THE FULL PLATE for which Bill Clinton is famous usually consists of a jumbo order of McDonald's fries. The full plate that he has left for George W. Bush may prove less easily digestible.
The new president's first order of business will be "the economy, stupid," probably bringing the first smile to the face of James Carville since he found that the Constitution does indeed include a role for the Supreme Court. Bush surely knows that if he can't head off a serious recession, the Republicans will pay the price in 2002 and 2004, just as his father did in 1992. Contending that he inherited the mess from Clinton won't wash: Voters will remember only that times were sweet under Clinton-Gore and turned sour under Bush-Cheney.
Which brings us to the main plank in the Bush platform -- a large tax cut. Never mind the precise amount, or how the benefits will be distributed. Those are details that will be hammered out in negotiations with the Democrats, who would rather spend the money than give it back to those who earned it, and with the Republicans in Congress, who would rather dole out "targeted benefits" to married couples, or to inheritors of substantial wealth, than go for a large, across-the-board cut. Al Gore should permit himself a wry smile when he hears House speaker Dennis Hastert urging caution and "targeting" on the new president, and attempting to take credit for the increased spending on education reflected in the new budget.
Bush's tax cut plan had its roots in the sensible notion that taxpayers deserve some relief from a burden that has risen steadily as a share of national income, and that unless that relief is granted, the bipartisan coalition to spend and spend would get its grubby mitts on the surplus, and scatter it across congressional districts and various constituencies.
Alas, the spenders beat Bush to the trough. Congressional Republicans united with Bill Clinton and congressional Democrats to approve a massive budget that includes record spending for education and social services, and about $ 1 billion in "economic development initiatives," better known in the trade as "pork" (or whatever meat from reindeer is called; Alaska's Reindeer Herders Association got $ 176,000). The final total exceeded Congress's own spending ceilings by $ 37 billion and President Clinton's original spending proposal by some $ 15 billion. Washington spendthrifts have thus already disposed of perhaps 40 percent of the projected surplus.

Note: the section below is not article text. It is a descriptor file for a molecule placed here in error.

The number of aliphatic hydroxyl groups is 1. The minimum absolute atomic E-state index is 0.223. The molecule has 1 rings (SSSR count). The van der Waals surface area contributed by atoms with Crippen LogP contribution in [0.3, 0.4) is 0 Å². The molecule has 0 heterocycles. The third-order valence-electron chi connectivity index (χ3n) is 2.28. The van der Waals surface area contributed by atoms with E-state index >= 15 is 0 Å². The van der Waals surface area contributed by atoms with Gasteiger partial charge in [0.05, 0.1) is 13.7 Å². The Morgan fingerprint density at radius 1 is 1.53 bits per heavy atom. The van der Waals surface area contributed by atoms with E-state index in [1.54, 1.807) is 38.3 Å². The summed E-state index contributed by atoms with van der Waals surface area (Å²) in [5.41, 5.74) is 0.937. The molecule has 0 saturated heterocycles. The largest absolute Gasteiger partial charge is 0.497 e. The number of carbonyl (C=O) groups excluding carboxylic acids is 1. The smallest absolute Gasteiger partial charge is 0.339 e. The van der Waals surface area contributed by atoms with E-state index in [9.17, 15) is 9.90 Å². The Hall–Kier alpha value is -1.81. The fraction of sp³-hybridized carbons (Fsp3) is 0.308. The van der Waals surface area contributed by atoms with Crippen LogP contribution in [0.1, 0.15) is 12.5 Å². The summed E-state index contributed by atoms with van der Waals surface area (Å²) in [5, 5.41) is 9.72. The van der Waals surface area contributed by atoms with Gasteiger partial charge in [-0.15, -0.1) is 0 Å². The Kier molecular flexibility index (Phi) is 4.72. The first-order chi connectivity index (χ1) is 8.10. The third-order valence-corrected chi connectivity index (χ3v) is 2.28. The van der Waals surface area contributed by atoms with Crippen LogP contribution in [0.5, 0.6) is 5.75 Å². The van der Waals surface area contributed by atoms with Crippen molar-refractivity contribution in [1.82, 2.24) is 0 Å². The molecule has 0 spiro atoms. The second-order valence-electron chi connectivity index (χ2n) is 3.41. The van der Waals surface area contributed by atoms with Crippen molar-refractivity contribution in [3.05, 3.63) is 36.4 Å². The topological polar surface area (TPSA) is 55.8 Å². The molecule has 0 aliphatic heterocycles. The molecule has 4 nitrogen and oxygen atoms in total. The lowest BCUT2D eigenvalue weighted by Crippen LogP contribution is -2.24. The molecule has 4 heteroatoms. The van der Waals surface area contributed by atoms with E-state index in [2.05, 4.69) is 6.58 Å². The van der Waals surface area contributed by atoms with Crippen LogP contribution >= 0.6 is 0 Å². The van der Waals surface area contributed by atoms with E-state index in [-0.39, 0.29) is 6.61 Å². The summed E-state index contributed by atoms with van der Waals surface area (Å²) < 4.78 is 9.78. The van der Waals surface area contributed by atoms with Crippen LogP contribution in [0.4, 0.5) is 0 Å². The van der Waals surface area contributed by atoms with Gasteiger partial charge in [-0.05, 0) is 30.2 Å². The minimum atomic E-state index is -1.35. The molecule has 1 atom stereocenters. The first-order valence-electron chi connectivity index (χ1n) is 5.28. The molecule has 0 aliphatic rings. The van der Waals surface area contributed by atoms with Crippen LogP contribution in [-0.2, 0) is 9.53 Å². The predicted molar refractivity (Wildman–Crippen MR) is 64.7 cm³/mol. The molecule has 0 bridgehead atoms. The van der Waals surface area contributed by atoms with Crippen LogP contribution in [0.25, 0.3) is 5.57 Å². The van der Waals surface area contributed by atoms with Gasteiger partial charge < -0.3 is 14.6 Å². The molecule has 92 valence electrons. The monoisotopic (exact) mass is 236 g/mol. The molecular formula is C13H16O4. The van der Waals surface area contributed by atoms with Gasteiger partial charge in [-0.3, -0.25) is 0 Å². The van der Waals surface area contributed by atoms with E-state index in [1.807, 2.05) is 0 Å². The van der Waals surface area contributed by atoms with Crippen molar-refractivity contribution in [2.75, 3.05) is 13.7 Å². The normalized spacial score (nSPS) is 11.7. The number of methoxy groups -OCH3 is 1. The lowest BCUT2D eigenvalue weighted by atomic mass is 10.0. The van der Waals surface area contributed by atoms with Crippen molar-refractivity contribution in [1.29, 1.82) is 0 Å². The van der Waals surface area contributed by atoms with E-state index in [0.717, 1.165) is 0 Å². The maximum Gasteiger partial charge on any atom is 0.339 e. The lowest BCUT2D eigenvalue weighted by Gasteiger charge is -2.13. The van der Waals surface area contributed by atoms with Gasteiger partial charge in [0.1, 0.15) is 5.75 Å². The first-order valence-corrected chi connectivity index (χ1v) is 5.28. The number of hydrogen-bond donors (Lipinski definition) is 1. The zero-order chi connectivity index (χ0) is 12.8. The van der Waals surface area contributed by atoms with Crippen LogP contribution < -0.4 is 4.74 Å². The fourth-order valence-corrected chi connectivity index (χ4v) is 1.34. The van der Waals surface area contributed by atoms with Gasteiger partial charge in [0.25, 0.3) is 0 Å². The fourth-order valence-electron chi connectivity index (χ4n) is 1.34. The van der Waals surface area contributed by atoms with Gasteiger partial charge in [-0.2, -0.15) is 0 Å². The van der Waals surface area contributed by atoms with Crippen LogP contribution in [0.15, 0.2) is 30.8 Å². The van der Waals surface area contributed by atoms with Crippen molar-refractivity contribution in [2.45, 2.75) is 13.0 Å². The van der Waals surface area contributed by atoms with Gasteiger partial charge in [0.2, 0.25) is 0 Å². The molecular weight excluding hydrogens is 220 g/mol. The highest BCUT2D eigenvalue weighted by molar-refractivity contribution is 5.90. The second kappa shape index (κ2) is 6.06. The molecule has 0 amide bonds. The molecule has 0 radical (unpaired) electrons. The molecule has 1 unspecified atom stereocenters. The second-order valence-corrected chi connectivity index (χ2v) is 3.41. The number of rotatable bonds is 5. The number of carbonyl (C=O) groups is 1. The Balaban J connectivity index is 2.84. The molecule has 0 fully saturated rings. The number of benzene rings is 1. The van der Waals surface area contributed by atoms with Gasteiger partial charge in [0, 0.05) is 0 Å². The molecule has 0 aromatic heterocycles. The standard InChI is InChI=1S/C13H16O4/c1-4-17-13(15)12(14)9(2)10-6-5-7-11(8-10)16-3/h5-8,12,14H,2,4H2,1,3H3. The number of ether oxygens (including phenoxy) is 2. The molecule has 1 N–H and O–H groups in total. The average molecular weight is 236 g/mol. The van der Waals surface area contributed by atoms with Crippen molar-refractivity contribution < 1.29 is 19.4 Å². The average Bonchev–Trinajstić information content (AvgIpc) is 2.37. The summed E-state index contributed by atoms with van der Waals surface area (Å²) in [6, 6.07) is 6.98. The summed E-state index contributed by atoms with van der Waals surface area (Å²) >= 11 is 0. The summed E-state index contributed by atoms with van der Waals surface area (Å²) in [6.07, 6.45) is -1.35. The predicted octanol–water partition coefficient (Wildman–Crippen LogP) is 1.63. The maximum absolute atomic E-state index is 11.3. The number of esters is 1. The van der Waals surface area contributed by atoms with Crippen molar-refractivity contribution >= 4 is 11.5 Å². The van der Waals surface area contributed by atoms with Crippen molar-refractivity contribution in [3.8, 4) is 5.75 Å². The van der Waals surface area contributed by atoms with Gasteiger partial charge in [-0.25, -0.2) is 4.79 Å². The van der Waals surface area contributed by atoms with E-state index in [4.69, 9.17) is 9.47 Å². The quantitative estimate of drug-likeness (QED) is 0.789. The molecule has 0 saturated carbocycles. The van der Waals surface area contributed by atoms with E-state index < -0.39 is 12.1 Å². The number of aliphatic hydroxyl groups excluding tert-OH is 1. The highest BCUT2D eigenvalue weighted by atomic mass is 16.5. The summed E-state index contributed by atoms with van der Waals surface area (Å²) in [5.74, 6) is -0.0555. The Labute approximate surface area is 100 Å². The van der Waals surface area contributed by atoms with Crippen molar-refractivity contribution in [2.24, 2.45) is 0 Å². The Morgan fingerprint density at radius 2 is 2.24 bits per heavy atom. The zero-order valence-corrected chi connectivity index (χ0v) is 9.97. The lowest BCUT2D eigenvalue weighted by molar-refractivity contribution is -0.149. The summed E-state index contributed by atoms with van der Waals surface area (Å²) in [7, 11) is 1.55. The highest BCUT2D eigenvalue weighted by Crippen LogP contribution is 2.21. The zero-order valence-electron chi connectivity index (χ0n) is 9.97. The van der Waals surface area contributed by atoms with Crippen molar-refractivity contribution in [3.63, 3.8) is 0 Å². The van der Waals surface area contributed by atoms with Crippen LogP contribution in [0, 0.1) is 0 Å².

Still, the Bushies say there should be a large enough surplus -- almost $ 5 trillion over the next decade, according to Clinton -- to give room for tax relief. Really? Put aside the accuracy of budget forecasts notorious for their past inaccuracy. The economic slowdown will probably lead to as many and as large downward revisions in the estimates of the surplus as we have seen upward revisions during the economic expansion. Bush's own spending plans, including substantial increases for the starved military, $ 50 billion for universal preschool education, some form of prescription drug benefit, and a program to encourage fatherhood (cheap, at $ 2.9 billion), will sop up more. Then there are the ongoing spending commitments signed off on by Clinton. These will extend beyond this year's budget, as far ahead as the budgeteer's eye can see, and include such difficult-to-repeal items as the new lifetime health care program for military retirees and their families. Probable cost of this one item: $ 60 billion over the next ten years.
And then, sitting in the counting room, are the two 800-pound elephants everyone is pretending not to notice -- the pending deficits in the Social Security and health care programs. If the government used any sensible accounting scheme that gave weight to future liabilities, it would have to have huge reserves in these pay-as-you go accounts to provide for the retirement of the baby boomers and the mounting costs of their medical care. Or it would be planning to fund these obligations with large tax increases when the bills come due. It is doing neither. It is acting rather like the householder who feels really rich for three weeks because he refuses to recognize that a mortgage payment is coming due at the end of the month.
Until a few weeks ago all of this made it unlikely that Bush would get much of what he wanted by way of a tax cut. And many thought that Federal Reserve chairman Alan Greenspan put the final nail in the tax-cut coffin when he cut interest rates sooner and by more than anyone expected, and hinted that still further cuts are in our future. This enabled those who oppose a tax cut to say that prudence dictates waiting to see what the effect of the lower interest rates will be -- a position supported by most academic economists, who in conclave solemnly assembled in New Orleans pronounced "the manipulation" of taxes an unsuitable instrument for controlling the business cycle.